The volatility characterising oil prices in the last year and a half is likely to affect negatively the already compromised economies and socio-political patterns of MENA producing countries. The echo would resound directly in Europe, an important import destination and migrant recipient. Starting from a broad overview of the consequences of declining oil prices on the revenue-dependent economies of North Africa and the Middle East, this paper investigates the possible social and political implications in the medium-long term, highlighting the need for producing states to evaluate wisely policies able to prevent further turmoil in the area. A large part is dedicated to what the trend means for Europe, in order to shed light on the strong link between the regions and underline the importance of the EU playing an active role in mitigating the effects on both importing and exporting countries.
This paper was realised by the Istituto Affari Internazionali (IAI) with the support of Eni. It is the result of an Eni initiative aimed at fostering the debate in view of the elaboration of the European Union’s Global Strategy.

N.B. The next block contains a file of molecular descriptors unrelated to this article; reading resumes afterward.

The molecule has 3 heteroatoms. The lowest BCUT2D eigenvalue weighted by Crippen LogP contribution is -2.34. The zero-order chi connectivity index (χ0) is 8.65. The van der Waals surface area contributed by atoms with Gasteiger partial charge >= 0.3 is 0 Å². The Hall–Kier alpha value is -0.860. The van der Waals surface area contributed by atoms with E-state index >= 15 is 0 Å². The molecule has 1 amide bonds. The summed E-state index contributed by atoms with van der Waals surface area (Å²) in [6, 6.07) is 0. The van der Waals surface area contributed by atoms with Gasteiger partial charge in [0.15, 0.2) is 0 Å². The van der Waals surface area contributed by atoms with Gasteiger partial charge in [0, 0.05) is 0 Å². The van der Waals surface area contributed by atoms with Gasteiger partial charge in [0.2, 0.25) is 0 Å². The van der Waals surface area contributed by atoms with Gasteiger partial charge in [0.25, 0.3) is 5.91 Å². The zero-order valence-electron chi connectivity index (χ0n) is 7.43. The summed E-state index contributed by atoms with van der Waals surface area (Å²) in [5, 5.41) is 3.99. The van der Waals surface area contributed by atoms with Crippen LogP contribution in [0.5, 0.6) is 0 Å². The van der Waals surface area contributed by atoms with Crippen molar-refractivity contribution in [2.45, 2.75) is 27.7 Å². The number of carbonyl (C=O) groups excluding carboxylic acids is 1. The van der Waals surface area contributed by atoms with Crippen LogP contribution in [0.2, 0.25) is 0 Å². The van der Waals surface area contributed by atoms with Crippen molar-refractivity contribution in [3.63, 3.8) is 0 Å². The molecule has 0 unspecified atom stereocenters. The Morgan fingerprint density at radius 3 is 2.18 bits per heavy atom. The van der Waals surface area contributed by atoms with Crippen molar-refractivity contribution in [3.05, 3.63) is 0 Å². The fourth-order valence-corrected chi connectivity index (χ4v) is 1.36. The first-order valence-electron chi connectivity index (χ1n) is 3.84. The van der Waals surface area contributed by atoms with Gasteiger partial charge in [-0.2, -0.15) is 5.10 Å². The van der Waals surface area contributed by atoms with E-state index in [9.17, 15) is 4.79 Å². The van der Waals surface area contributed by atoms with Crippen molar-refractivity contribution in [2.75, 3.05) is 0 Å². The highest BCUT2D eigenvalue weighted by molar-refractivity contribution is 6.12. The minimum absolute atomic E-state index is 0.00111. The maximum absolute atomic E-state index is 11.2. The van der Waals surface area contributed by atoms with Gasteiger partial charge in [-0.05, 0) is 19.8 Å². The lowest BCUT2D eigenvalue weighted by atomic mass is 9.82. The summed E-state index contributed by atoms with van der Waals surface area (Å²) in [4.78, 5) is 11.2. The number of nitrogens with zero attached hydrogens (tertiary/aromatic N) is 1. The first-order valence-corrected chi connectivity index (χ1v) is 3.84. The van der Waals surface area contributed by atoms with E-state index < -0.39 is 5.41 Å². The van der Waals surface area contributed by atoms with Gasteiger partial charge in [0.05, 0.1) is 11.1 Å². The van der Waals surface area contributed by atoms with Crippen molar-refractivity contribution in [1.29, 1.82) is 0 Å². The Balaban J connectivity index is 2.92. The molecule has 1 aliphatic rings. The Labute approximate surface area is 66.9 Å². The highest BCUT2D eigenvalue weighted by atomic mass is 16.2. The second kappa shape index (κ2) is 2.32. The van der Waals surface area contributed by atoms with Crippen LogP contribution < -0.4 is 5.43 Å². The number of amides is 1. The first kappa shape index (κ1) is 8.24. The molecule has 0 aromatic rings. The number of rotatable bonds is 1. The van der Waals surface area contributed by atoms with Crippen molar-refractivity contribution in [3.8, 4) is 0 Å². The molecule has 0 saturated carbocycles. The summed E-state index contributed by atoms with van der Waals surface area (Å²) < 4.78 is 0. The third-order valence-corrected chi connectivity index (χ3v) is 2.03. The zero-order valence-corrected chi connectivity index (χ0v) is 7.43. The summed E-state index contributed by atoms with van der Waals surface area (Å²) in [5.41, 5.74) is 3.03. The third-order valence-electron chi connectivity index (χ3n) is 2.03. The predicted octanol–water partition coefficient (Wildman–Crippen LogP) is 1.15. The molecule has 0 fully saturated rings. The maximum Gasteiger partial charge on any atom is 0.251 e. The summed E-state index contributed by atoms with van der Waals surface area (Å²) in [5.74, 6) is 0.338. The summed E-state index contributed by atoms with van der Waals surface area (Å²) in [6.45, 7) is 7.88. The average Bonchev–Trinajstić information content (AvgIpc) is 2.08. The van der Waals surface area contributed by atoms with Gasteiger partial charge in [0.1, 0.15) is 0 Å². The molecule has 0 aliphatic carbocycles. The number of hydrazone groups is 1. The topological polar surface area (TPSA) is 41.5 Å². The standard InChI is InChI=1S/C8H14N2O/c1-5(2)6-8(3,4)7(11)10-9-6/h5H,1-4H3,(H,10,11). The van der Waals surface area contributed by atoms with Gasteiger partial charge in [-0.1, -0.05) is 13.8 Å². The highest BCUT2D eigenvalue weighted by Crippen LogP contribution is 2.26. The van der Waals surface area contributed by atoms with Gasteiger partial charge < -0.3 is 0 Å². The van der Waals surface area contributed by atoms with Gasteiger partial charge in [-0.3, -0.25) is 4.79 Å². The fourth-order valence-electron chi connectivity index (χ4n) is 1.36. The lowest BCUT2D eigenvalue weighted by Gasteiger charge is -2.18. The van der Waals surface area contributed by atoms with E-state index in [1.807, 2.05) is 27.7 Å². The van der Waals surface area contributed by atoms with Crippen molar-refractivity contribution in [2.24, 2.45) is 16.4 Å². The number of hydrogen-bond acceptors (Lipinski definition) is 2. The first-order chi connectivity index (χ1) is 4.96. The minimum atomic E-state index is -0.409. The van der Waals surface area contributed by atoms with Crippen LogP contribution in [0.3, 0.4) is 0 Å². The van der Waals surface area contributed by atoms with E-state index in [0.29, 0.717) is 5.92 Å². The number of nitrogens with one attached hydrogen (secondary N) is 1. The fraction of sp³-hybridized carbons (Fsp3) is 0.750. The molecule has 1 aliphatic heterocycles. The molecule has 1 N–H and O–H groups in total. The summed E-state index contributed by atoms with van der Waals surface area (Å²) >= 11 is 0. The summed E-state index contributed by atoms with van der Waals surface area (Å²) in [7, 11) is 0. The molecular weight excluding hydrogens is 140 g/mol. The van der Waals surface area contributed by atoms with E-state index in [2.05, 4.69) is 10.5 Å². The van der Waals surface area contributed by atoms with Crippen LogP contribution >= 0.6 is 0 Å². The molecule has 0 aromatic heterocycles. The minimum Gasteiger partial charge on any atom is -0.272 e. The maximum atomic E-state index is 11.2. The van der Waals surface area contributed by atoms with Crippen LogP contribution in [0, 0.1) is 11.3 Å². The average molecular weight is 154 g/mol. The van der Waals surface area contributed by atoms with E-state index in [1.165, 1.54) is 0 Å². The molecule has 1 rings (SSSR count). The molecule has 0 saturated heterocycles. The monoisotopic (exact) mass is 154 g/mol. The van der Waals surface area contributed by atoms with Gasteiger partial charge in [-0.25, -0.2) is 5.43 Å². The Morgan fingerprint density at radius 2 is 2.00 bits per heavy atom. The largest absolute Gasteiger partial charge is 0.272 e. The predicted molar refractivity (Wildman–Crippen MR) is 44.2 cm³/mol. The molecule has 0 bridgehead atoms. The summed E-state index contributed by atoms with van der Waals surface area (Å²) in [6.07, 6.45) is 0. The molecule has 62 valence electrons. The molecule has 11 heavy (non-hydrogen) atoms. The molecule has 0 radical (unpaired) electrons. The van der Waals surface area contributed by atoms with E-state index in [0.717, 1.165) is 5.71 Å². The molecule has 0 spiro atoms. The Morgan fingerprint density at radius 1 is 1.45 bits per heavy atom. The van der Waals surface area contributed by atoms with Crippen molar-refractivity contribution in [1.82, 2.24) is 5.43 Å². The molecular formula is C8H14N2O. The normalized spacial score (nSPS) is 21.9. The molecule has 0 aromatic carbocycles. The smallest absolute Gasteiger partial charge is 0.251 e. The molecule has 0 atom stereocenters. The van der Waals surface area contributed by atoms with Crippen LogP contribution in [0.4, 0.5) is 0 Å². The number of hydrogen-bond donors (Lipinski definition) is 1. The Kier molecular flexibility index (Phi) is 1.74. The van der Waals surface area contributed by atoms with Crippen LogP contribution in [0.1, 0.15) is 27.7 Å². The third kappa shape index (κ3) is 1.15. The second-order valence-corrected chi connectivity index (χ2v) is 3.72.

1. The economic impact of falling oil prices in producing countries
1.1 Financial and economic effects
1.2 Socio-economic policies
1.3 Energy sector policies
2. The effects of low oil price in a destabilised region
2.1 Internal political effects
2.2 Regional political effects
3. The MENA region in trouble: Implications for the EU
3.1 Foreign policy and security implications
3.2 Energy security implications
4. Falling oil price: An opportunity to re-engage the MENA region?
4.1 An EU concept for support to Energy and Climate Sector Reform?